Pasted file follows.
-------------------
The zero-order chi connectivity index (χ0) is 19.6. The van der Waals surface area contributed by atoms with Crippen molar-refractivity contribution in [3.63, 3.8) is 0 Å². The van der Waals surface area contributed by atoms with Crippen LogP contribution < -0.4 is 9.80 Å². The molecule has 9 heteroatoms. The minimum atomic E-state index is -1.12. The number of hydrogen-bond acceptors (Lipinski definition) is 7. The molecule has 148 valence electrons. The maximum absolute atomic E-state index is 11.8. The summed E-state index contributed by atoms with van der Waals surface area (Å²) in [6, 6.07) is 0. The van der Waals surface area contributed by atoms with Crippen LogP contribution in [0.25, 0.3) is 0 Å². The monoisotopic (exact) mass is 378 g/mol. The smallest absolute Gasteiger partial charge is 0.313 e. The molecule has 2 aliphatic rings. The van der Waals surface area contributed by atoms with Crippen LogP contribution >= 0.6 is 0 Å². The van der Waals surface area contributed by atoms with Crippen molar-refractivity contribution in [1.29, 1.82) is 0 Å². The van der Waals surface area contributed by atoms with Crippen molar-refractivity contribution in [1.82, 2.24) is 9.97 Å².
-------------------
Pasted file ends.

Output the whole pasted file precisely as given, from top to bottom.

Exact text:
The zero-order chi connectivity index (χ0) is 19.6. The van der Waals surface area contributed by atoms with Crippen molar-refractivity contribution in [3.63, 3.8) is 0 Å². The van der Waals surface area contributed by atoms with Crippen LogP contribution < -0.4 is 9.80 Å². The molecule has 9 heteroatoms. The minimum atomic E-state index is -1.12. The number of hydrogen-bond acceptors (Lipinski definition) is 7. The molecule has 148 valence electrons. The maximum absolute atomic E-state index is 11.8. The summed E-state index contributed by atoms with van der Waals surface area (Å²) in [6, 6.07) is 0. The van der Waals surface area contributed by atoms with Crippen LogP contribution in [0.25, 0.3) is 0 Å². The monoisotopic (exact) mass is 378 g/mol. The smallest absolute Gasteiger partial charge is 0.313 e. The molecule has 2 aliphatic rings. The van der Waals surface area contributed by atoms with Crippen LogP contribution >= 0.6 is 0 Å². The van der Waals surface area contributed by atoms with Crippen molar-refractivity contribution in [1.29, 1.82) is 0 Å². The van der Waals surface area contributed by atoms with Crippen molar-refractivity contribution in [1.82, 2.24) is 9.97 Å².